Hyatt is known as a higher end brand and therefore most people think of Hyatt reward nights as aspiration awards. After all 22,000 points for hotels like the Park Hyatt Sydney and Paris is a steal considering they are almost $1,000 a night kind of hotels. But I’d like to argue that Hyatt has lower level hotels that are equally great redemptions. Some hotels on the category 1 list are $200 a night hotels which end up being a similar value.
Think about it. A $1,000 a night hotel for 22,000 points is nearly the same value as a $200 a night hotel for 5,000 points. For some this game is all about luxury at reasonable prices. While that’s a nice benefit, I’m mostly in this for free travel. So if the value is the same, I’m inclined to go with staying at the lower level hotels for more nights. After all, if I spent one night at the Park Hyatt because it’s a better value and pay for three nights instead of having 4 nights with points, it’s not actually a better value. Sure, it may be a better experience, and travel is about experiences, but it is not a better value. If you’re paying 3 nights out of pocket instead of none because you blew all your points on one night, I can’t imagine how you’d come out a head.
But lets be honest, the category 1 hotels are not often in the same city as the category 6 hotels. For example, in Manhattan, the most expensive hotel is 22,000 points and the cheapest is only one tier down, a category 5 for 18,000 points. You may find that the nice Hyatt hotels (or Andaz hotels) are much nicer, a much better value, a better location and the price difference isn’t huge.
In reality most category 6 hotels are not $1,000 and most category 5 hotels are not $200 but those are the kind of values we look for. While I’ve never personally stayed at a “Hyatt Place” or “Hyatt House” -hotels that fill the category one list- there are a number of Hyatt and Hyatt Regency brand hotels that occupy the bottom of the list that we’ve really enjoyed.
During a PointBreaks, everyone recommends tranfering from Chase to Priority Club to get deals on decent InterContinental Hotels for 5,000 points when these Hyatt hotels can be had at that price all the time and with better value!
Here are some of the properties that catch my eye…
Category 1 hotels for 5,000 points a night:
- The Bali Hyatt.
Although it did just announce it’s closing this summer for renovations, to which I’m actually disappointed. Yes, the rooms needed some updating, but it was still a great hotel and for 5,000 points it’s an absolute steal. My worry is that it will be a little more expensive (in points) when it opens. Plus, renovations tend to take forever. So if you get there soon, it’s well worth it.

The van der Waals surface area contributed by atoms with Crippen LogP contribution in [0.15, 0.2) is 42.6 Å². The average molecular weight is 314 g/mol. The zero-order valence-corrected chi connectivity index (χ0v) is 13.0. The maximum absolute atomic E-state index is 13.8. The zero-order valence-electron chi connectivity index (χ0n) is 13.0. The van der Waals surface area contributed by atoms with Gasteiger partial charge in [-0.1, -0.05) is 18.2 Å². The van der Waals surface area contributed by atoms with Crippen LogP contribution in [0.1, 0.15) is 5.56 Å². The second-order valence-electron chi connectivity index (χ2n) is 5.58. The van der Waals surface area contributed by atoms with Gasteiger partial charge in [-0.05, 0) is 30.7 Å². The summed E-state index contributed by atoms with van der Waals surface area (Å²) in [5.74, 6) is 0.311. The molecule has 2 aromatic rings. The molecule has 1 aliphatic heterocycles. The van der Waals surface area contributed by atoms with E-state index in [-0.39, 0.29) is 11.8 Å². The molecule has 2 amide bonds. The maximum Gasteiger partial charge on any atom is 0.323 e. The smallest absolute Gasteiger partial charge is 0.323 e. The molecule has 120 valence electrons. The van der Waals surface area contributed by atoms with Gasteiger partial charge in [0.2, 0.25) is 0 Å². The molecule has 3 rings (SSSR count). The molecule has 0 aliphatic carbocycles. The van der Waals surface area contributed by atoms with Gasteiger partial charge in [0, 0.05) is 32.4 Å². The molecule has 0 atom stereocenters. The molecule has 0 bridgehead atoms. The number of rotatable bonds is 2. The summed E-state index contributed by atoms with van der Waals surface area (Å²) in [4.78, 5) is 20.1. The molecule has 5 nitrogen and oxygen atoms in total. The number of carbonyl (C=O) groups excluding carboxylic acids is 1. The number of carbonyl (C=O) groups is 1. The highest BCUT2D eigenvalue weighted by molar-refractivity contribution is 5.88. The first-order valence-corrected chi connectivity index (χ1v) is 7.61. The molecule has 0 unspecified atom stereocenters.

- Hyatt Regency Kathmandu.
Nepal is on our future travel “plans” and this looks like a great option. A value of $150 for 5,000 points.
- Hyatt Regency Greenville
- Hyatt Regency Albuquerque
Category 2 hotels for 8,000 points a night:
- Park Hyatt Mendoza
This one should be mentioned first as it’s the lowest priced Park Hyatt brand in terms of points. If you have a trip to Argentina, this is a must.
- Grand Hyatt Santiago
We loved this hotel but it’s definitely “out” in the business district.
- Hyatt Regency Johannesburg
- Grand Hyatt Amman
- Hyatt Regency Toronto
- Grand Hyatt Sao Paulo
If the wind brings you to Sao Paulo, this hotel is a killer deal. I can’t believe this hotel often goes for $500+ a night.
- Grand Hyatt Jakarta
- Hyatt Regency Saipan
For each of these hotels, it’s only 2,000 points more for a Regency Club room, which would give you access to the club lounge. For most of these international locations, that could really be worth it. Not only do they serve breakfast but food and drinks in the evening for many hotels. Diamond members of course get free lounge access and Platinum members can take their chances but if the word on the street is that it’s a great lounge, you should confirm that upgrade by shelling out 2,000 extra.
Again, Hyatt is a Chase Ultimate Rewards partner and transfers from Chase UR Points to Hyatt is instant. Same great Chase cards are the Chase Sapphire Preferred (40,000 point bonus) and the Ink Bold (50,000 point bonus).
While I would rather use these points on United, they could be used for a number of nights at the Bali Hyatt or at the Park Hyatt Mendoza. That’s saying pretty awesome as Park Hyatt is without a doubt a luxury brand. 200,000 points would easily be a value of over $7,000 used at many of these hotels.
All that to say; while the Park Hyatt Tokyo is surely a better hotel, I’m not sure it’s a better value. 9 free nights in the Park Hyatt Tokyo is still a great value but it’s not as good of a value as some of the examples listed. Plus, the value of having more free nights hasn’t even been factored in. Not having to pay for a hotel the next night should be considered a value. In my opinion, you should subtract the average nights cost of a paid hotel from the “value” of a high category hotel. My reasoning is that the higher amount of points for a category 6 hotel cost you free nights that you would have had if you redeemed for a category 1, and those free nights are also worth money.
Still, experiencing a Park Hyatt is a factor in and of itself. With points we would never be able to experience such hotels and luxury.
So do you redeem your points for big aspirational stays or for as many free stays (and flights) as you can? Perhaps, the goal is to find the redemption with the best value no matter what category… What’s your opinion?